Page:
Laurencekirk Rotary Club

At the Laurencekirk and District Rotary Club meeting, vice-President Alan Smith gave an illustrated talk on his six days visit to the Commonwealth Games in Glasgow.

Alan has a soft spot for Glasgow, having courted and married a native and having worked there in his early civil engineering career.

With this background, he was able to combine some fine photos of the games in the stadia and in the streets along with many views of historic buildings in Glasgow with expert comment on their history and architectural beauty.

Alan advised the members that to appreciate Glasgow, you have to keep looking up to see the awesome magnificence of the buildings with their wonderful stone carvings. He took the club on a tour of famous landmarks including the City Chambers, Central Station, Hutchison’s Hall, Kelvingrove Art Gallery, St Enoch’s Station, Nelson Mandela Place and Trades Hall.

He also showed the modern buildings being built cheek by jowl with old structures and the contrasting architecture - the ever continuing evolution of the city.

The city had a huge revamp for the games and many areas, once derelict and overgrown had been completely transformed and he was especially full of praise for the amazing work in the East End around the new Emirates Arena and the adjoining Sir Chris Hoy Velodrome.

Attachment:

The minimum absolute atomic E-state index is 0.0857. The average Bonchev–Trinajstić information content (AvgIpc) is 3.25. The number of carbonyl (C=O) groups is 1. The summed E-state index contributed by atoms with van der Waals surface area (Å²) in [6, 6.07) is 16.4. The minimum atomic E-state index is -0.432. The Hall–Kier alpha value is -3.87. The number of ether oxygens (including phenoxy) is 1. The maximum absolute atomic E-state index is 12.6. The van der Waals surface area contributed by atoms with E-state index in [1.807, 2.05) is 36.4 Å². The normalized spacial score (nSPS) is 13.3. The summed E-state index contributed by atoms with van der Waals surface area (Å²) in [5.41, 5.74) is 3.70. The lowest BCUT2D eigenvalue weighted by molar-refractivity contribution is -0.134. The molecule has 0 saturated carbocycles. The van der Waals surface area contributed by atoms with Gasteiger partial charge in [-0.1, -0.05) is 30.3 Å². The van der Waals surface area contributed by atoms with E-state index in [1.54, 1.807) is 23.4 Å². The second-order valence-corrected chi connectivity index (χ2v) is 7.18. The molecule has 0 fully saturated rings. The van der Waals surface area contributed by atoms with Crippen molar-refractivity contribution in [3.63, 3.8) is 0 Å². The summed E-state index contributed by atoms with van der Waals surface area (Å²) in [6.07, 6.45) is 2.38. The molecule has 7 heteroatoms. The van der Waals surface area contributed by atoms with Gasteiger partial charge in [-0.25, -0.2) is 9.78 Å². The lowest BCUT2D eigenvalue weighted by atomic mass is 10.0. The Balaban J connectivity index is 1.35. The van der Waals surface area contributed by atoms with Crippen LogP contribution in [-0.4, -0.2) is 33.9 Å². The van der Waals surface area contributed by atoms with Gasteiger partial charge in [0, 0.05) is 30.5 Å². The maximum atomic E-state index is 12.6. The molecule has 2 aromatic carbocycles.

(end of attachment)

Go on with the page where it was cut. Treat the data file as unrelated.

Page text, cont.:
Many streets, once black with decades of grime, had been cleaned and were now gleaming and welcoming. His one regret was that the Kelvin Hall, once Glasgow’s iconic home for arts, music and sport, was looking tired but hopefully the promised revamp will come soon.

Alan and Lena managed to combine their nostalgic tour of the city with attendance at many of the games sporting events. He and Lena experienced a raucous record-breaking weekend at the rugby sevens at Ibrox Park with fancy dress and Mexican waves and nations such as Barbados, Sri Lanka and Uganda cheered long into the Govan air.

All his many dreadful memories of disappointment at Hampden Park were quickly dispelled by the sheer brilliance of the athletics and the atmosphere of a stadium packed full of spectators cheering all the athletes performances.

In contrast to the frenzy of the athletics and rugby, they also took in the bowling at Kelvingrove Park with its sedate spectators but the event was no less engrossing and atmospheric. The marathons and cycling time trials gave them the opportunity to combine their city tours with Games spectating.

Allan had volunteered to help at the games and was put on the reserve list but was accepted the day after he had secured his six days of event tickets and sadly had to turn down the chance. He was full of praise for the welcoming and helpful Clydesiders, the street entertainment, the murals and the food and aptly finished his wonderful presentation with a slide of the Games Mascot, Clyde – the thistle man who was the friendly face of Glasgow and was there to help everyone to enjoy the events and proudly represent Scotland – and in Allan and Lena’s eyes he succeeded magnificently.

Donna Allan gave Allan a fulsome vote of thanks

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